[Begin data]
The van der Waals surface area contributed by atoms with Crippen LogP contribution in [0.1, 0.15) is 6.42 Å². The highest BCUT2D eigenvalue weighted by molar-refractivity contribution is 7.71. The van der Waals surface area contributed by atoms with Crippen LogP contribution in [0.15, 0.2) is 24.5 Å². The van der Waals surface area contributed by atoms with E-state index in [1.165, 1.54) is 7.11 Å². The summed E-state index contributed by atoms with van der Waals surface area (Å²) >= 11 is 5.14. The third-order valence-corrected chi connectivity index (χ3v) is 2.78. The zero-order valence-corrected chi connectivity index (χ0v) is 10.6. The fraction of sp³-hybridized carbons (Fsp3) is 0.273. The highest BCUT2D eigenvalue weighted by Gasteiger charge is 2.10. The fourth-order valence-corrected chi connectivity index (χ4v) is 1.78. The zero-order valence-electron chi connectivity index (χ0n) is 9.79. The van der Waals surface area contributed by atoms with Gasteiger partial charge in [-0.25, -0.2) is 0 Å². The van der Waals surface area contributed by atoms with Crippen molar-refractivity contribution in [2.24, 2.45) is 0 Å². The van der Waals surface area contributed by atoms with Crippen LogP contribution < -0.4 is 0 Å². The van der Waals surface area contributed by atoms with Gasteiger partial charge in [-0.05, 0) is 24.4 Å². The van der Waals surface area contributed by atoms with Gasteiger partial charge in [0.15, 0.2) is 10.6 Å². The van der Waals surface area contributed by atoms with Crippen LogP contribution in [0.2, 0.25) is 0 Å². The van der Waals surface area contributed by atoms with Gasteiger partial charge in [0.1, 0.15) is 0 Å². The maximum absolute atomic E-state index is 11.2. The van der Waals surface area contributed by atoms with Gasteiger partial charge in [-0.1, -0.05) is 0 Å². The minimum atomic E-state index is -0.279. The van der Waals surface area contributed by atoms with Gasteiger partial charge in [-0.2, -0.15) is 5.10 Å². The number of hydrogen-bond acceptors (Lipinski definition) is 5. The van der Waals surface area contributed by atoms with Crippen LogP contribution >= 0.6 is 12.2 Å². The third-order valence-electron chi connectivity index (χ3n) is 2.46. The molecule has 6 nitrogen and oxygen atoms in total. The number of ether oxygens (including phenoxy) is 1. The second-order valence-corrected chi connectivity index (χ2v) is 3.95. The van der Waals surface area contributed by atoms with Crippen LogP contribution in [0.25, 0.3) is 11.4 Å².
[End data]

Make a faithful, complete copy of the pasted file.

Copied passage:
The van der Waals surface area contributed by atoms with Crippen LogP contribution in [0.1, 0.15) is 6.42 Å². The highest BCUT2D eigenvalue weighted by molar-refractivity contribution is 7.71. The van der Waals surface area contributed by atoms with Crippen LogP contribution in [0.15, 0.2) is 24.5 Å². The van der Waals surface area contributed by atoms with E-state index in [1.165, 1.54) is 7.11 Å². The summed E-state index contributed by atoms with van der Waals surface area (Å²) >= 11 is 5.14. The third-order valence-corrected chi connectivity index (χ3v) is 2.78. The zero-order valence-corrected chi connectivity index (χ0v) is 10.6. The fraction of sp³-hybridized carbons (Fsp3) is 0.273. The highest BCUT2D eigenvalue weighted by Gasteiger charge is 2.10. The fourth-order valence-corrected chi connectivity index (χ4v) is 1.78. The zero-order valence-electron chi connectivity index (χ0n) is 9.79. The van der Waals surface area contributed by atoms with Gasteiger partial charge in [-0.25, -0.2) is 0 Å². The van der Waals surface area contributed by atoms with Crippen molar-refractivity contribution in [2.24, 2.45) is 0 Å². The van der Waals surface area contributed by atoms with Crippen LogP contribution < -0.4 is 0 Å². The van der Waals surface area contributed by atoms with Gasteiger partial charge in [-0.05, 0) is 24.4 Å². The van der Waals surface area contributed by atoms with Gasteiger partial charge in [0.15, 0.2) is 10.6 Å². The van der Waals surface area contributed by atoms with Crippen LogP contribution in [0.2, 0.25) is 0 Å². The van der Waals surface area contributed by atoms with Gasteiger partial charge in [0.1, 0.15) is 0 Å². The maximum absolute atomic E-state index is 11.2. The van der Waals surface area contributed by atoms with Gasteiger partial charge in [-0.1, -0.05) is 0 Å². The minimum atomic E-state index is -0.279. The van der Waals surface area contributed by atoms with Gasteiger partial charge in [-0.2, -0.15) is 5.10 Å². The number of hydrogen-bond acceptors (Lipinski definition) is 5. The van der Waals surface area contributed by atoms with Crippen LogP contribution >= 0.6 is 12.2 Å². The third-order valence-electron chi connectivity index (χ3n) is 2.46. The molecule has 6 nitrogen and oxygen atoms in total. The number of ether oxygens (including phenoxy) is 1. The second-order valence-corrected chi connectivity index (χ2v) is 3.95. The van der Waals surface area contributed by atoms with Crippen LogP contribution in [0.25, 0.3) is 11.4 Å².